Simplicity With Ethnicity – Maharashtrian Wedding Rituals
Marathi weddings are not known for a lot of pomp and show, rather a relay of rituals marks its beauty. Mostly Maharashtrian weddings occur in the morning. Not much wedding planning is required to make the wedding a grand success. A lot of rituals and a sacred environment makes it more special.
1. Shakar puda: in this ceremony, sugar or shakar is exchanged by both the families. This marks the sort of informal engagement of the boy and girl.
2. Wang nishchaya and Kelvan: Wang nishchaya is the formal engagement ceremony. Kuldevta, ie, the devotee is worshipped in the house of both the families separately. The close relatives and friends call over bride and groom and their respective family members for a meal and give them gifts. This is usually done before 3-4 days of marriage.
3. Haldi chadawat: Every Indian wedding is incomplete without Haldi. But in Maharashtrian wedding, haldi ceremony is performed a day before the wedding. Mango leaves are immersed in haldi(in the form of paste), these are applied first on feet, moving upwards covering the whole body of the bride. A similar ceremony is done at bridegroom’s home.
4. Simant puja: The literary meaning of simant means “boundary”. The groom and his family are invited at the boundary of bride’s house and her mother performs a pooja. Bride’s mother washes groom’s feet with water and does tilak with kumkum along with Aarti. Gifts, jewellery etc. are given away to the groom and family by the bride’s father.
5. Chura: Chura is the ceremony where the bride’s friends get bangles. Generally, bride gets green bangles. There is a lot of music, dance and fun. The bride can remove this chura of shagun only one month after her marriage.
1. Sankalp n Ganesh pooja: Earlier this event used to be done a day before but nowadays, it’s done on the same day. The parents and closed relatives gather and officially announce the wedding at both the sides in the presence of a pandit or priest. Lord Ganesha is considered as the remover of all hurdles. According to hindu mythology without lord Ganesh’s blessings no deed is done. Mantras of Ganpati are chanted.
2. Gaurihar pooja: The bride is dressed up in a yellow saree which is given by her maternal uncle and mundavalya, a string of flowers or pearls is put on the forehead. She sits inside her room or in a secluded place, where a pile of rice is kept in front of her and a silver or gold idol of Goddess Parvati is mounted on it. The bride prays and offers rice to the idol. She remains quiet and keep praying till she is called to the Mandapa.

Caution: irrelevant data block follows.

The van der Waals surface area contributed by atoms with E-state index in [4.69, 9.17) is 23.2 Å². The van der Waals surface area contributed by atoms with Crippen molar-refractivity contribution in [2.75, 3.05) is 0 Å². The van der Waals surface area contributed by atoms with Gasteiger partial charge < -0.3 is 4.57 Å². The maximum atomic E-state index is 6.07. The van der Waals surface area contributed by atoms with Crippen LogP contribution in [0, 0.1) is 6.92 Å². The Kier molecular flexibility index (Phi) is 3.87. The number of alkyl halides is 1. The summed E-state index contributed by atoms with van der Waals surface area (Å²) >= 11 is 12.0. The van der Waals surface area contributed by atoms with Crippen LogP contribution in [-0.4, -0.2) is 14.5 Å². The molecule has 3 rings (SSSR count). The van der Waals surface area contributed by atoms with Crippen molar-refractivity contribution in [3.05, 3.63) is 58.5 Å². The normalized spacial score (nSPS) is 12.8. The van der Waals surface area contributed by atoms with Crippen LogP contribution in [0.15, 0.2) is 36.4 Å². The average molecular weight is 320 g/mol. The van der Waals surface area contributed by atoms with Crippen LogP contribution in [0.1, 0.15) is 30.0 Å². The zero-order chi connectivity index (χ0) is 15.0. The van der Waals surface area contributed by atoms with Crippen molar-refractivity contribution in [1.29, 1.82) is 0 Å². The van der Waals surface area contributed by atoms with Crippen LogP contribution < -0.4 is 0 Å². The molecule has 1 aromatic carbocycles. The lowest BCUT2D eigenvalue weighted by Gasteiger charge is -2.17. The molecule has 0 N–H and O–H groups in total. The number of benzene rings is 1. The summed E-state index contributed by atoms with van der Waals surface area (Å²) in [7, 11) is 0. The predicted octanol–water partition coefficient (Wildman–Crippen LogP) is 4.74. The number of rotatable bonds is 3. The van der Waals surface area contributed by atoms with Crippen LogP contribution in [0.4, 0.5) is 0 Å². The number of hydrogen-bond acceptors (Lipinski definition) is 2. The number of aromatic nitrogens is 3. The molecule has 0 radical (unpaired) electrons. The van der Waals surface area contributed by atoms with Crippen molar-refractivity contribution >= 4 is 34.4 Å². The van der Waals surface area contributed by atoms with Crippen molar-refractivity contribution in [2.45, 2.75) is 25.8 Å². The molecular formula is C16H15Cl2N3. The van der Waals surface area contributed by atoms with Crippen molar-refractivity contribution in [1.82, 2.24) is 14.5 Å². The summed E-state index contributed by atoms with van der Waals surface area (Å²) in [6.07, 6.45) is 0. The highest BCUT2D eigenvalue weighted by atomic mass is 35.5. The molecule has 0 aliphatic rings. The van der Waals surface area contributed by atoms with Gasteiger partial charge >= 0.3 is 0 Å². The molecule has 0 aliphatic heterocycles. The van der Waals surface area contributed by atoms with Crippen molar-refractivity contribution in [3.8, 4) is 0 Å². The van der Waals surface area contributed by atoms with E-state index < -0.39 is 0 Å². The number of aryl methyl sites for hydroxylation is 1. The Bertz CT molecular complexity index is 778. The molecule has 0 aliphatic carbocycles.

3. Lagana muhuruta: The relatives gather at the lagna mandapa and akshata is given to all of them.
The bride is escorted to the mandap by her maternal uncle. Both the bride and the groom should not see each other. After chanting of mantras the Antarpat(silk cloth used for partition) is removed. The bride’s mother is not present in this event.
The bride and groom exchange garlands and after that Saptapadi, ie, seven rounds of Agni are taken.
4. Jhal phirawane: This is a ritual in which the bride’s father gives her hand into the groom’s hand, also known as Kanyadana. A dish with diyas lit is placed on the brides head. This is then followed by the mangalasutra ceremony. Also, he puts kumkum or sindoor on the head line called maang of the bride. The bride also applies chandan on groom’s forehead.
1. Reception: This is the feast time. The groom’s family has the meal first followed by the bride’s family. Then, NAMAKARANA is done. The bride’s name is changed by his in laws in the presence of purohita.
2. Varat: This is the time for the bride to bid adieu to his family. She meets all her family members, relatives and friends present there. The bride then heads to the groom’s house with a lot of music and band.
3. Grihapravesha: This is when the couple is welcomed at the groom’s house by the groom’s mother. She then washes their feet and does Aarti. The kalash of rice is dropped with the right foot of the bride. She then dips her feet in liquid kumkum, at this time she is supposed to be a form of Goddess Lakshmi and brings prosperity with her.
4. Sunnmukh bhagne: ‘Sunn’ means ‘daughter-in-law’, ‘mukh’ means ‘face’ and ‘bhagne’ means ‘look’. This is a ritual which means that the mother-in-law now considers the bride as her own daughter. She first looks at the daughter’s face in the mirror and then her own face followed by a combing ceremony in which mother-in-law combs her daughter-in-law’s hair.
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